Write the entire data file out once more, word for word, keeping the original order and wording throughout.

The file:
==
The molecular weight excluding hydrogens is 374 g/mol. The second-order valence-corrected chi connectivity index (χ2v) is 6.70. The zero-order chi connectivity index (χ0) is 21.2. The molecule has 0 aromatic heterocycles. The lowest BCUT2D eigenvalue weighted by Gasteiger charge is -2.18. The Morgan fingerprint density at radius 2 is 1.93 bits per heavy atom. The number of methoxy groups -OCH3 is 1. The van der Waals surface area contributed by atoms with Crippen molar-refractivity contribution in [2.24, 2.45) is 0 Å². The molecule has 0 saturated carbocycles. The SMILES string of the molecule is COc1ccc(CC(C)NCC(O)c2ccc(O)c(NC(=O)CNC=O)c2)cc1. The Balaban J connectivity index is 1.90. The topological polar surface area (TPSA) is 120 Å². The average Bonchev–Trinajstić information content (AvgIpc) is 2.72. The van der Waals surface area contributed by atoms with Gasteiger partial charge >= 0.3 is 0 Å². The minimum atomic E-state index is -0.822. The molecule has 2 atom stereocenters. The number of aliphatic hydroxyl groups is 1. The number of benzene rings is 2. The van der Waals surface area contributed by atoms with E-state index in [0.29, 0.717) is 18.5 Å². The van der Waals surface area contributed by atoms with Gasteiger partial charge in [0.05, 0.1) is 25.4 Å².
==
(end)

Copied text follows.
The molecular weight excluding hydrogens is 374 g/mol. The second-order valence-corrected chi connectivity index (χ2v) is 6.70. The zero-order chi connectivity index (χ0) is 21.2. The molecule has 0 aromatic heterocycles. The lowest BCUT2D eigenvalue weighted by Gasteiger charge is -2.18. The Morgan fingerprint density at radius 2 is 1.93 bits per heavy atom. The number of methoxy groups -OCH3 is 1. The van der Waals surface area contributed by atoms with Crippen molar-refractivity contribution in [2.24, 2.45) is 0 Å². The molecule has 0 saturated carbocycles. The SMILES string of the molecule is COc1ccc(CC(C)NCC(O)c2ccc(O)c(NC(=O)CNC=O)c2)cc1. The Balaban J connectivity index is 1.90. The topological polar surface area (TPSA) is 120 Å². The average Bonchev–Trinajstić information content (AvgIpc) is 2.72. The van der Waals surface area contributed by atoms with Gasteiger partial charge >= 0.3 is 0 Å². The minimum atomic E-state index is -0.822. The molecule has 2 atom stereocenters. The number of aliphatic hydroxyl groups is 1. The number of benzene rings is 2. The van der Waals surface area contributed by atoms with E-state index in [0.29, 0.717) is 18.5 Å². The van der Waals surface area contributed by atoms with Gasteiger partial charge in [0.05, 0.1) is 25.4 Å².